By Ghazala Akbar:
If Indian cricket were officially declared a religion, this would be its Mantra:
‘There is no God but cricket and the Messiah is Sachin at the wicket!’
Devotees of Sachin Ramesh Tendulkar will probably go a step further. He is no mere
mortal, they will say. He is a Demi – God, a Deva. Monotheists, privileged to see him play are inclined to agree somewhat. If not a deity, he is certainly divinely-inspired, a man who uses his God-given talent to perform jaw-dropping miracles that are simply
out of this world.
We, in Pakistan should know. The first of his batting ‘miracles’ began in Peshawar
in 1989. Consider the scene: an ODI is reduced to twenty-overs because of bad light.
The match is re-designated as an unofficial ‘friendly’. But no encounter between the
two sub-continental rivals can ever ensue without an edge or a twist. Pakistan posts
a formidable157. The Indians are way behind the target when a diminutive, cherubic, Krishna-like kid comes out to bat. He is just a bit taller than the bat he is wielding.
The crowd jeers. The Pakistani players giggle. A16-year-old against the wily Abdul Qadir? No contest. The boy takes guard. Qadir characteristically licks his spinning
finger, takes a step backward, then forward. Give him some milk and put the lad out
of his misery, somebody remarks raucously. The boy is silent. He lets his bat do the talking. 6-0-4-6-6-6! He scores 53 of 18 balls. All present realise they are witnessing something special. The Sachin Tendulkar show officially hits the road.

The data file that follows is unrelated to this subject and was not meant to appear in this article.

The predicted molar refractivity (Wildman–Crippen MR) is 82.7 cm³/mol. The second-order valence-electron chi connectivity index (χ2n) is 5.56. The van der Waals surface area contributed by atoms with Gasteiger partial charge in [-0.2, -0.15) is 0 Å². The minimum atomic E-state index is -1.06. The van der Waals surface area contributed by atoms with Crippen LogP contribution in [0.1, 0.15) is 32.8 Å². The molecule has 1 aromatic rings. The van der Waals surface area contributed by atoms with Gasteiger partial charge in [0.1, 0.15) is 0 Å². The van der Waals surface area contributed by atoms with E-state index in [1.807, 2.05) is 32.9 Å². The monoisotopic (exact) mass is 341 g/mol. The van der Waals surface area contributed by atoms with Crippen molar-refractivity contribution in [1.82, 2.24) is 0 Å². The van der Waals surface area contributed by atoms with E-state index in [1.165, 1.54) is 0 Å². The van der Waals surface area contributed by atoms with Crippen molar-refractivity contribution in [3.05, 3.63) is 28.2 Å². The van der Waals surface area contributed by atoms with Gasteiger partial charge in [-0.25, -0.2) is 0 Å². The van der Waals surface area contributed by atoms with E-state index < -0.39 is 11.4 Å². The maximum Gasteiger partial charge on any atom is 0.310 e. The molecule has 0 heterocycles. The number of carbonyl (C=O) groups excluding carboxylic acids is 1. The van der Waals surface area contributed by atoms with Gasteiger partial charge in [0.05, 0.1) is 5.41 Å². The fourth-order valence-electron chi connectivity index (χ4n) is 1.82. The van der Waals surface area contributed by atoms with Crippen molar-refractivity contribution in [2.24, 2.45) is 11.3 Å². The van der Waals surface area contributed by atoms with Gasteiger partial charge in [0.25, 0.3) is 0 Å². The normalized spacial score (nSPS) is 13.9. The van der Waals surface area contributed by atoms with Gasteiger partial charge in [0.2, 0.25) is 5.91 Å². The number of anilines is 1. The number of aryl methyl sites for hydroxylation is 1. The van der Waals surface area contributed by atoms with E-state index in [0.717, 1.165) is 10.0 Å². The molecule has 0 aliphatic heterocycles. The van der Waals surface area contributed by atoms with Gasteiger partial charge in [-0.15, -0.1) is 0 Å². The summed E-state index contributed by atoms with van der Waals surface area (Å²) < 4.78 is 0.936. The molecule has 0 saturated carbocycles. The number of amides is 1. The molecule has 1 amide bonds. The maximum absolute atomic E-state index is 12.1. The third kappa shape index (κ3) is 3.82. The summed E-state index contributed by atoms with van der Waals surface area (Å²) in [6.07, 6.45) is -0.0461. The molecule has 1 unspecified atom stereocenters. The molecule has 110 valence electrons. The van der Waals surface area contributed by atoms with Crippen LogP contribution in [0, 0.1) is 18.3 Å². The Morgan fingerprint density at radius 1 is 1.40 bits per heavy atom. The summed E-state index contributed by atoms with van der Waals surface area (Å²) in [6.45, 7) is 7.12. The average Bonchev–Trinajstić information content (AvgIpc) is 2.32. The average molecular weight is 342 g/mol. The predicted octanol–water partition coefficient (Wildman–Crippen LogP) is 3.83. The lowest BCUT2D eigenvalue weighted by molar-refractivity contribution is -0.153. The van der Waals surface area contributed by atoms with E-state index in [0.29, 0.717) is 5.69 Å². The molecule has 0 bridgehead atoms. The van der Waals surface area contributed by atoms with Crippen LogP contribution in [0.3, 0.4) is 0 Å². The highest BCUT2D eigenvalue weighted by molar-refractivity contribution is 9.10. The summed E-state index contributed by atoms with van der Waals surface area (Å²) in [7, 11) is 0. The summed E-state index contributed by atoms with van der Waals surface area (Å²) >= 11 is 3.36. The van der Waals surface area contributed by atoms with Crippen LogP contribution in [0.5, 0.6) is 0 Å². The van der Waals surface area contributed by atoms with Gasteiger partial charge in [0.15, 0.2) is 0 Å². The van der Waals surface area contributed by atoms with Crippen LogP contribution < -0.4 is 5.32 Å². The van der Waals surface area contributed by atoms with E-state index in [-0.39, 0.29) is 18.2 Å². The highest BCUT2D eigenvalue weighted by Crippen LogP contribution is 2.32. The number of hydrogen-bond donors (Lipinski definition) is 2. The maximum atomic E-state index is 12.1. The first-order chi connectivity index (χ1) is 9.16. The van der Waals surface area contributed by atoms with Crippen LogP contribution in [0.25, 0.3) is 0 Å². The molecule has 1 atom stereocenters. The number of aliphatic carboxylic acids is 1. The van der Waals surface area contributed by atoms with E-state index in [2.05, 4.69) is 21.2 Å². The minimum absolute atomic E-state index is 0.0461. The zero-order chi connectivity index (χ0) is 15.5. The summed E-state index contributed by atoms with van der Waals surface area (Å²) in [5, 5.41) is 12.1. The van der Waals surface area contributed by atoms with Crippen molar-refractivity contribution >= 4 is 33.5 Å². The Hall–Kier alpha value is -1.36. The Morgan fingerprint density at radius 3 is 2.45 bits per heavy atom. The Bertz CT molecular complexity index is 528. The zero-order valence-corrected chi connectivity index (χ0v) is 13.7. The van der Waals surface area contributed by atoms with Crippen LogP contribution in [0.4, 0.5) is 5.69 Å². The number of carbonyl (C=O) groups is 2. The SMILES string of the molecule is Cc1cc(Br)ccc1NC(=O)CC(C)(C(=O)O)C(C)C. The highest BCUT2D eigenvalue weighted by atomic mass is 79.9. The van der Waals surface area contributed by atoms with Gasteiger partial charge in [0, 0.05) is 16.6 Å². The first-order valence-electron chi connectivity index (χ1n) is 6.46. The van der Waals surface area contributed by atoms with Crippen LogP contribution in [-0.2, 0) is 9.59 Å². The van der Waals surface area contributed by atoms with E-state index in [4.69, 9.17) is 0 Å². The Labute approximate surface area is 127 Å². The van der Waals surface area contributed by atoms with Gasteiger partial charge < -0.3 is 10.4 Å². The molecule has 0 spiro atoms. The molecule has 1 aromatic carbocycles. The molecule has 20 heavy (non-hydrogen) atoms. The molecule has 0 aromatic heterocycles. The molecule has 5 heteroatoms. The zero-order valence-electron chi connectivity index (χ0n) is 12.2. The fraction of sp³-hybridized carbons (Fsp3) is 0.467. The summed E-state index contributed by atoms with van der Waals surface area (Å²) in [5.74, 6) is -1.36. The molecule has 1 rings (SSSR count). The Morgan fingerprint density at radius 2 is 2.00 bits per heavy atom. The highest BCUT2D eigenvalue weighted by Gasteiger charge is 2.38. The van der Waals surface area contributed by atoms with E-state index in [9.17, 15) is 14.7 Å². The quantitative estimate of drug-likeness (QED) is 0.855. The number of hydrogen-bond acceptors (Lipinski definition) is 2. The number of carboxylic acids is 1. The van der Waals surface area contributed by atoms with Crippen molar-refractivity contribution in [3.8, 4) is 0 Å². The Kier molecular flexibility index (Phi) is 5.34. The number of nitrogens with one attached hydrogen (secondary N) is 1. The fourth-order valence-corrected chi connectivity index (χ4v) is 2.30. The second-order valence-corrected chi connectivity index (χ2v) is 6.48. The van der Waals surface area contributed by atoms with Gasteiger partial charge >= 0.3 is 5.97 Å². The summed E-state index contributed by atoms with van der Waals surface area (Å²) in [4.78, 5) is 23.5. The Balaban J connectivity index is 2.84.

Soon the feats of the flashing blade go global, earning him fame, fortune and the grudging respect of many a strong opposition. The measure of his reputation can be judged by the value they put on his dismissal. His is the prized scalp, the feather in
every bowler’s cap. The resume isn’t quite complete; you haven’t truly arrived, until there is S. R. Tendulkar against your name.
Wherever he comes in to bat, the likes of McGrath, Warne, Walsh, Ambrose, Gough, Caddick, Waqar, Shoaib, Donald, Pollock, Ntini, Vaas, et al huddle with their advisers. They plan, they plot. Surely there are weaknesses they can exploit. Theories are put to the test. Fields are set. Sometimes they get lucky. Very often not. A few silken cover drives,
a leg-glance here and a straight drive there, they are scratching heads again: is there a plan B against this fellow?
In a career spanning twenty-three years, it is hard to remember a special innings. There are so many. But for me, (no cricketing historian) three stand out tall: Chennai 1999. Sachin Tendulkar versus Pakistan. At 82 for 5, chasing 270 on a crumbling pitch he digs in deep. Swing, spin, they try everything. He will not be tempted. He accumulates 136 playing a marathon 91of the 95 overs they bowl. When he leaves, they fold. Pakistan wins… but only just. He has reduced the margin to 12 runs. Most of us have few nails left to chew.
Then there was the innings, I nearly missed. India versus South Africa, Durban 1997. Batting second after a mammoth 500 plus, it was time to change channels at 53 for 5.
Lucky, I didn’t. Sachin and his captain, Mohammed Azharuddin began a calculated counter-attack. Shock and Awe. Alternating elegance with controlled aggression, he matched Azharuddin, shot for shot. It was like Ravi Shankar and Ali Akbar Khan involved in a ‘jugalbandi’.Who was the soloist, who was the accompanist, one really didn’t know! After Azhar departed, he continued to play — the last man out and the follow-on saved.